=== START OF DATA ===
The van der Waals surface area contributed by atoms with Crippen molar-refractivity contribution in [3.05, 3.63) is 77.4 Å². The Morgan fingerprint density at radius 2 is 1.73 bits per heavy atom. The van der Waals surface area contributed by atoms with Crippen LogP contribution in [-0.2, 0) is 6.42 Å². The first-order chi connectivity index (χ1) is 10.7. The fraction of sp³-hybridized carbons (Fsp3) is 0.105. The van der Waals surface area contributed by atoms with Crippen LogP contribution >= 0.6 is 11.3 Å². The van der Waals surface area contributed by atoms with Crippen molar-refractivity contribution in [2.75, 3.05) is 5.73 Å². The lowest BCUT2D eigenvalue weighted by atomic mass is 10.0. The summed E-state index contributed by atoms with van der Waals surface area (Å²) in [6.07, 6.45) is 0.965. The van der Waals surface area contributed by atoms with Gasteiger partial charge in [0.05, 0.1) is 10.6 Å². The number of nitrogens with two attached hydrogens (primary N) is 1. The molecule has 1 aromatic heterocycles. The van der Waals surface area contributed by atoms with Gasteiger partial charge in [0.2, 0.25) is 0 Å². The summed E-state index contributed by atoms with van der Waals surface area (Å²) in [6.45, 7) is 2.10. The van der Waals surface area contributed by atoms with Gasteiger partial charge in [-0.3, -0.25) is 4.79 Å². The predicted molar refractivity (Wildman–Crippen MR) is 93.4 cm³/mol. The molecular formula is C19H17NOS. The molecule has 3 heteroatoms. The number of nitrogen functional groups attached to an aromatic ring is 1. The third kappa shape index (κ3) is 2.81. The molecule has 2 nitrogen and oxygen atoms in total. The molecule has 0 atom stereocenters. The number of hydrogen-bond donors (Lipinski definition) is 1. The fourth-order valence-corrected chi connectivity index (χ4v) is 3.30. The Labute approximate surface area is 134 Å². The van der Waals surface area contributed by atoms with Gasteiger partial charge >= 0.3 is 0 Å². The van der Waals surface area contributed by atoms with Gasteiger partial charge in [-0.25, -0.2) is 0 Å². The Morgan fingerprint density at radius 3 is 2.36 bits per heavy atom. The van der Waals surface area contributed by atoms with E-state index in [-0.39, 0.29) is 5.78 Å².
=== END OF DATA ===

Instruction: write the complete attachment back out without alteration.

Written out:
The van der Waals surface area contributed by atoms with Crippen molar-refractivity contribution in [3.05, 3.63) is 77.4 Å². The Morgan fingerprint density at radius 2 is 1.73 bits per heavy atom. The van der Waals surface area contributed by atoms with Crippen LogP contribution in [-0.2, 0) is 6.42 Å². The first-order chi connectivity index (χ1) is 10.7. The fraction of sp³-hybridized carbons (Fsp3) is 0.105. The van der Waals surface area contributed by atoms with Crippen LogP contribution >= 0.6 is 11.3 Å². The van der Waals surface area contributed by atoms with Crippen molar-refractivity contribution in [2.75, 3.05) is 5.73 Å². The lowest BCUT2D eigenvalue weighted by atomic mass is 10.0. The summed E-state index contributed by atoms with van der Waals surface area (Å²) in [6.07, 6.45) is 0.965. The van der Waals surface area contributed by atoms with Gasteiger partial charge in [0.05, 0.1) is 10.6 Å². The number of nitrogens with two attached hydrogens (primary N) is 1. The molecule has 1 aromatic heterocycles. The van der Waals surface area contributed by atoms with Gasteiger partial charge in [0.2, 0.25) is 0 Å². The summed E-state index contributed by atoms with van der Waals surface area (Å²) in [6.45, 7) is 2.10. The van der Waals surface area contributed by atoms with Gasteiger partial charge in [-0.3, -0.25) is 4.79 Å². The predicted molar refractivity (Wildman–Crippen MR) is 93.4 cm³/mol. The molecular formula is C19H17NOS. The molecule has 3 heteroatoms. The number of nitrogen functional groups attached to an aromatic ring is 1. The third kappa shape index (κ3) is 2.81. The molecule has 2 nitrogen and oxygen atoms in total. The molecule has 0 atom stereocenters. The number of hydrogen-bond donors (Lipinski definition) is 1. The fourth-order valence-corrected chi connectivity index (χ4v) is 3.30. The Labute approximate surface area is 134 Å². The van der Waals surface area contributed by atoms with Gasteiger partial charge >= 0.3 is 0 Å². The van der Waals surface area contributed by atoms with Gasteiger partial charge in [-0.25, -0.2) is 0 Å². The Morgan fingerprint density at radius 3 is 2.36 bits per heavy atom. The van der Waals surface area contributed by atoms with E-state index in [-0.39, 0.29) is 5.78 Å².